If you want to turn an area of your lawn into a garden bed for flowers or vegetables, this requires removing a large patch of sod. While you can do this by digging or tilling the area, this options can mean a lot of work for you.
While digging and tilling having their advantages, smothering and using herbicides are two of the easiest methods of sod removal.
Blood, Sweat, And Sod
Digging or tilling up the sodded area you wish to use as a garden bed is effective, but it does require you to put some muscle behind it. So, if you're up to the physical challenge these are good options of removing turf with little or no damage to the surrounding environment.
These methods are also best if you want to plant your garden immediately, as smothering and using herbicides do not provide you with instant results. Tilling is actually good for the new garden bed. The earth turned over by the tiller helps works organic matter back into the soil.
Cover And Smother Sod
If you don't feel like doing the backbreaking work of tilling and digging, you can smother the sod. This is a simple method that uses plastic, newspapers, or cardboard to block out sunlight and trap heat underneath to kill the grass. You need to cover the entire area you wish to use as a garden, and place rocks or soil around the edges of plastic sheeting to hold it in place. If you use cardboard or newspaper, you can throw some grass clippings or compost on top of it to hold it in place.
This lack of sunlight and high temperatures kills the grass, but it can take several months, depending on the time of year and the materials you use. Plastic works faster than newspaper and cardboard, because it heats up faster. The process is also quicker when it is done in the heat of summer, instead of early spring or late fall.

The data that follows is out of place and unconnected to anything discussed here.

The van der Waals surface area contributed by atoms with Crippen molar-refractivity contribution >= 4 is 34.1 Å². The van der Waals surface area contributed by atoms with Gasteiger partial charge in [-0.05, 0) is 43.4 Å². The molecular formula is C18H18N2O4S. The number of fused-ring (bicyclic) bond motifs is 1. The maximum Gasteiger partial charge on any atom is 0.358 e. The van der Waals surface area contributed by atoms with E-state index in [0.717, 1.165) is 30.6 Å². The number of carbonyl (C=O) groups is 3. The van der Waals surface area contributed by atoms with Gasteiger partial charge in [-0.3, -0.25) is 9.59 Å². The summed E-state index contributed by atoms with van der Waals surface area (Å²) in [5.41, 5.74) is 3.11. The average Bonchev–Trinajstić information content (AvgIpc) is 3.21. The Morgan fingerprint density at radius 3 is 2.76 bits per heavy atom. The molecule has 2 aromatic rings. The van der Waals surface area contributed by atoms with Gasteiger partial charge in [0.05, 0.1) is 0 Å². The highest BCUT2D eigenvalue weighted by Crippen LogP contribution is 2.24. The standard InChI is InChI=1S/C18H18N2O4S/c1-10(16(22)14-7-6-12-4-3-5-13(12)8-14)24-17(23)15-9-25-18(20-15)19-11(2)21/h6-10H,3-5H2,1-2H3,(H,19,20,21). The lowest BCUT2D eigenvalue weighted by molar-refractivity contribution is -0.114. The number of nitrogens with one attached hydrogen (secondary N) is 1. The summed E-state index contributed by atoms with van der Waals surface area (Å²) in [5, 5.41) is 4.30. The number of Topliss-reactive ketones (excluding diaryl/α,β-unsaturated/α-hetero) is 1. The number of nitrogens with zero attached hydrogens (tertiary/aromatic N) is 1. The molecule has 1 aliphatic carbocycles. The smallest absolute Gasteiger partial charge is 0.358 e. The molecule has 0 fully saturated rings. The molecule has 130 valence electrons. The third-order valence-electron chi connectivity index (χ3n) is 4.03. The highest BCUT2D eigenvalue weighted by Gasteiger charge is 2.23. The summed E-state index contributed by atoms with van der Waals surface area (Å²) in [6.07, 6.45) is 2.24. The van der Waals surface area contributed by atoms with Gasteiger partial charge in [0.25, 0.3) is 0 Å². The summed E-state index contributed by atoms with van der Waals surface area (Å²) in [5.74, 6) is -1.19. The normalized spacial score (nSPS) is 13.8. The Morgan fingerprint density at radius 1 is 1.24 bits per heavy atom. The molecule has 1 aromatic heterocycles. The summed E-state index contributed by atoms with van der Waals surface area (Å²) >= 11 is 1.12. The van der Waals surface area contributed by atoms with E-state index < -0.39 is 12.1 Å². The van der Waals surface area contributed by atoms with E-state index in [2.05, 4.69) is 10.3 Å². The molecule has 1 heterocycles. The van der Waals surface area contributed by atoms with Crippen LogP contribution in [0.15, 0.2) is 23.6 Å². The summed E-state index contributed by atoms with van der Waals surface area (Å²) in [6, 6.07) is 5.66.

However, if you choose to use cardboard or newspapers, you can plant right away if you poke holes in them and plug mature plants into the soil. Leaving the paper in place continues to kill off the remaining grass by blocking sunlight.
Spray And Wait To Kill Sod
A herbicide can kill sod quickly, but it can also damage the surrounding plant life, so you must be careful if you choose to use this method. It is important to read the labels and buy a herbicide made to kill the type of grass you have, and not just one type of broad-leaf plant. If you are spraying herbicides on well-established lawns, it may take more than one application to do the job.
Killing sod this way is easy, and you can use it over a large area. You must, however, read directions on the label carefully and not place any new plants in the area until you are sure they won't be affected by the product.
If you have questions about sod removal, you can contact a local sod farm such as California Sod Center or any companies that specialize in landscaping or lawn care for advice. They may even offer services to remove the sod for you.
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